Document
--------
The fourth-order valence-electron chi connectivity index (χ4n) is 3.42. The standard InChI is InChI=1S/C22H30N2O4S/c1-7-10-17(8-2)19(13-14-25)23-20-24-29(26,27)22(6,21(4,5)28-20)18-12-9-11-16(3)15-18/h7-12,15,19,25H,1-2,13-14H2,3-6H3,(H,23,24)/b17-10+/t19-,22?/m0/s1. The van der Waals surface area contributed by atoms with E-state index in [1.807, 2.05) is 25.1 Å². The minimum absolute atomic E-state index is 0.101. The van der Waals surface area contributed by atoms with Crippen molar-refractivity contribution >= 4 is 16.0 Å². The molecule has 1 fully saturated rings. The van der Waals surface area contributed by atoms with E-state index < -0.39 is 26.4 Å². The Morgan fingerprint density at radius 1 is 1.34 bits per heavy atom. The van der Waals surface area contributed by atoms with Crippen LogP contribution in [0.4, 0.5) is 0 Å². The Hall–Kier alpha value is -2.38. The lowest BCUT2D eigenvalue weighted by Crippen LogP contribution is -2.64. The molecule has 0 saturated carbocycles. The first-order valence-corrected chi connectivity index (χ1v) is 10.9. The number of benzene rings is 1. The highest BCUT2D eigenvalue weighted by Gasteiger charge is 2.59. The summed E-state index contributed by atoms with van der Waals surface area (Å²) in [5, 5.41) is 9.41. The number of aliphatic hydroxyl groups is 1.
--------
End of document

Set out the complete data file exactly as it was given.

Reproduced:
The fourth-order valence-electron chi connectivity index (χ4n) is 3.42. The standard InChI is InChI=1S/C22H30N2O4S/c1-7-10-17(8-2)19(13-14-25)23-20-24-29(26,27)22(6,21(4,5)28-20)18-12-9-11-16(3)15-18/h7-12,15,19,25H,1-2,13-14H2,3-6H3,(H,23,24)/b17-10+/t19-,22?/m0/s1. The van der Waals surface area contributed by atoms with E-state index in [1.807, 2.05) is 25.1 Å². The minimum absolute atomic E-state index is 0.101. The van der Waals surface area contributed by atoms with Crippen molar-refractivity contribution >= 4 is 16.0 Å². The molecule has 1 fully saturated rings. The van der Waals surface area contributed by atoms with E-state index < -0.39 is 26.4 Å². The Morgan fingerprint density at radius 1 is 1.34 bits per heavy atom. The van der Waals surface area contributed by atoms with Crippen LogP contribution in [0.4, 0.5) is 0 Å². The Hall–Kier alpha value is -2.38. The lowest BCUT2D eigenvalue weighted by Crippen LogP contribution is -2.64. The molecule has 0 saturated carbocycles. The first-order valence-corrected chi connectivity index (χ1v) is 10.9. The number of benzene rings is 1. The highest BCUT2D eigenvalue weighted by Gasteiger charge is 2.59. The summed E-state index contributed by atoms with van der Waals surface area (Å²) in [5, 5.41) is 9.41. The number of aliphatic hydroxyl groups is 1.